Both Goldfogel and Abrahams agree that more end users will make hemp truly valuable, thereby encouraging more farmers to give it a go. Goldfogel mentioned RXCBD, a Ridgway-based company that specializes in CBD-infused products specifically for pets. 

Abrahams cited Mary Jane’s Medicinals, based in Telluride, as an example of the kind of end user that the industry needs to create more demand for the plant and its many uses. “We need more Dahlia Mertens (Mary Jane’s Medicinals’ owner),” Abrahams said. “More processors are needed. We need more value-added resellers, otherwise we’ll create a back stock of material.”

Overall, Abrahams is optimistic. “There’s a very positive future for the plant in Colorado and globally. And, there are huge opportunities for the local region.”


GW Pharmaceuticals, a British pharmaceutical company, and its American subsidiary, Greenwich BioSciences, have been quietly lobbying for bills in a number of states that could create a monopoly on legal CBD products, including Colorado. 

Lobbyists for GW Pharma are moving in anticipation of the FDA’s expected approval of Epidiolex, a CBD-based drug that has been developed by GW/Greenwich for the treatment of several rare childhood-onset epilepsy disorders. 

There are a number of concerns should the current bill winding through the Colorado General Assembly (HB18-1187) gain favor with state lawmakers, according to Veronica Carpio, of the industrial hemp education and advocacy group, Grow Hemp Colorado. Colorado Capitol Watch’s description of the proposed measure is this: The bill makes it clear that if the U.S. Food and Drug Administration approves a prescription medicine that contains cannabidiol, thereafter, prescribing, dispensing, transporting, possessing, and using that prescription drug is legal in Colorado.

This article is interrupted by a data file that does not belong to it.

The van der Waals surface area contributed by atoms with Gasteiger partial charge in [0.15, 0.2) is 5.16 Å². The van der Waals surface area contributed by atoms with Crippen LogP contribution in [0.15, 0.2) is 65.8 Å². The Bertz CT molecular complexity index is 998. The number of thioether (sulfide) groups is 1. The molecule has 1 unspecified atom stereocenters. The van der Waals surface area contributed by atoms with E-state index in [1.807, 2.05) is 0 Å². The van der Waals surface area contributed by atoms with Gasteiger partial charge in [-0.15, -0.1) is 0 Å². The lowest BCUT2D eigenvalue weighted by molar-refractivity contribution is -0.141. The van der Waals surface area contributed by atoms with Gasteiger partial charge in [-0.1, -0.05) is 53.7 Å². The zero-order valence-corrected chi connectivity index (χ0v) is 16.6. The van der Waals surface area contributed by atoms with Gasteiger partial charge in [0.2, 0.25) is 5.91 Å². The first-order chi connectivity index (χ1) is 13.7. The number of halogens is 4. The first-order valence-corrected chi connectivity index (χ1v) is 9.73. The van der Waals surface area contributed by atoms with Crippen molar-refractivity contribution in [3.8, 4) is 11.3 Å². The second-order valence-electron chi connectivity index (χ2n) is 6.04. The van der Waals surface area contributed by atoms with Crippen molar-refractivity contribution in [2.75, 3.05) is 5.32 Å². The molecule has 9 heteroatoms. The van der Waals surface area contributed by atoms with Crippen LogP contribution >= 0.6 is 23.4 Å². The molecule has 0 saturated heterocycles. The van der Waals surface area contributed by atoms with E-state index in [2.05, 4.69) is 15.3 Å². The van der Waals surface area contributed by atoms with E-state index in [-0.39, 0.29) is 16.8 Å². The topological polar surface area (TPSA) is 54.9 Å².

At a recent hemp stakeholder meeting hosted by GHC to discuss the bill, numerous issues were discussed. Among them were concerns about Colorado hemp industry’s investments being jeopardized by an out-of-country pharma company, and worries that the patents on CBD being sought by the company would threaten the industry as a whole in the future.

Other issues raised included unease with potentially classifying CBD as a drug, rather than a food.

“Our legislators love hemp in Colorado,” Carpio said. “Their intentions are good. But we need to know what this bill will mean and how will it affect us.”

Right now, GHC would like to see the bill killed, so that, in a year’s time, “We can see if we can come to terms and see how federal regulations will impact us,” Carpio said.

“It’s better to be conservative and protect our hemp industry in our state,” she added. “I don’t see anything wrong with a protectionist position.”

The bill was introduced in early February and has been assigned to the House Public Health Care and Human Services committee.